Taskmaster at Schools
One of my favourite things about doing this silly show is that a number of schools (in a number of countries!) have started running their own Taskmaster clubs and events. I think this is brilliant.
If you are a teacher or think you might be able to do something similar, here is a little rundown of my experience of running a Taskmaster day in a school. I hope this helps. Do get in touch if you’d like more information.
So, I did a whole day of tasks with thirty year 5 kids. It was a mixed group of children aged 9 and 10 and while it worked well with this age group I’d worry such a big group of much younger might be tough. But that’s probably because I’m not a teacher. Also, I knew a lot of the kids pretty well (one of them was my own), and I think that helped.
I asked the form teacher (who was there throughout, with an assistant – both of whom were SO useful) to split the kids into 5 teams of 6 beforehand. Those groups were also mixed genders and friendship groups. This worked well, I think, and stopped things getting cliquey – they were still as competitive as the comedians.
We did tasks in the school hall and outside. The hall was great because of the space, but I also brought a few bags of miscellaneous bits and bobs (literally anything; hats, bananas, hula hoops, pencils, sponges, toilet rolls…) that were used fairly often. A classroom has the advantage of having things the kids could use, but there are also desks and whatnot that might get in the way. Outside was great, but partly because it was a lovely day!
The hall set up included a projector and a screen so I was able to play clips from the show (all on youtube) which helped get their attention. I also played in the welcome video that I filmed especially for schools and which is available here:
https://vimeo.com/303585835 - PASSWORD: schooltaskmaster
So, if you’d like to know the tasks we did, get in touch. We managed to get about 20 done; a mixture of physical and mental. We tasked from 10am until 12.30pm – which was quite intense but really fun! After lunch we did more from 1.30pm till 3pm – and and that was definitely enough for me.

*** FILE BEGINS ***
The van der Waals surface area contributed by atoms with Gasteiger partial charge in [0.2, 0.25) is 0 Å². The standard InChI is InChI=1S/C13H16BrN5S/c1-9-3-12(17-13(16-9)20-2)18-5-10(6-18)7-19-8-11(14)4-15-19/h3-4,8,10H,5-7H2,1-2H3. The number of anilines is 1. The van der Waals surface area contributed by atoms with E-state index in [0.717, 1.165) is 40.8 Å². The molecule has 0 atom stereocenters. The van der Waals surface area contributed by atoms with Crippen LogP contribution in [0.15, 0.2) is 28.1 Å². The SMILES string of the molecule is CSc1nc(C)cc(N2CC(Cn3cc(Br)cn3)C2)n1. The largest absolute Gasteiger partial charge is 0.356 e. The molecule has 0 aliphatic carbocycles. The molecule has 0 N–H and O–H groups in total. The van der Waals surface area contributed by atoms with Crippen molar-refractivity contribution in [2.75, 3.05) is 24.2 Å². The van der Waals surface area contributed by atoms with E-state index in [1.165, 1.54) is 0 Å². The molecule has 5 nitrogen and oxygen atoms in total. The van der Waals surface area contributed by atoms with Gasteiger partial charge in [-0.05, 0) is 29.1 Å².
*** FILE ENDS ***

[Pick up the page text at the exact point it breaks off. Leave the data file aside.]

Everyone received a VERY CHEAP prize, with the winning team coming up and choosing first (they all chose giant pencils), then the second place team, and so on (the last ones were mainly getting shoe laces, sponges or dog-poo bags (clean)).
The first task was them choosing their team name (using their initials), which set the tone. It was also a task that needed judgment. I found it very useful to call on their form teacher to make snap judgments so that I didn’t upset anyone! Although, to be fair, they took everything in their stride.
We also found that giving them their ongoing scores fairly infrequently helped – so halfway through the morning and just after lunch – that way no team got cocky or disconsolate.
Also, I picked a different person to read each task (which were all printed on thick paper and sealed with a sticker). They had to read them out loudly and clearly but I would always repeat them and explain them and answer questions before blowing the whistle to start the time.
Finally, as you’ll see, the majority of the tasks were done by all teams at once. It was chaotic and noisy and needed a bit of policing but it was really fun. I then got each team to talk through their tactics before revealing the results.
But I also did six solo tasks, in which one member of each team was called on to do a task against one member from each of the other teams. That way there was a bit of calm every now and again, and every single kid got to have a go at something.
That, I think, is that. Most tasks are pretty self-explanatory and they can all be changed however you see fit.
Some worked better than others but they all got them thinking and doing.
Have fun! Make good choices.
P.S. If you want more information on schools activity, drop me a line at firstname.lastname@example.org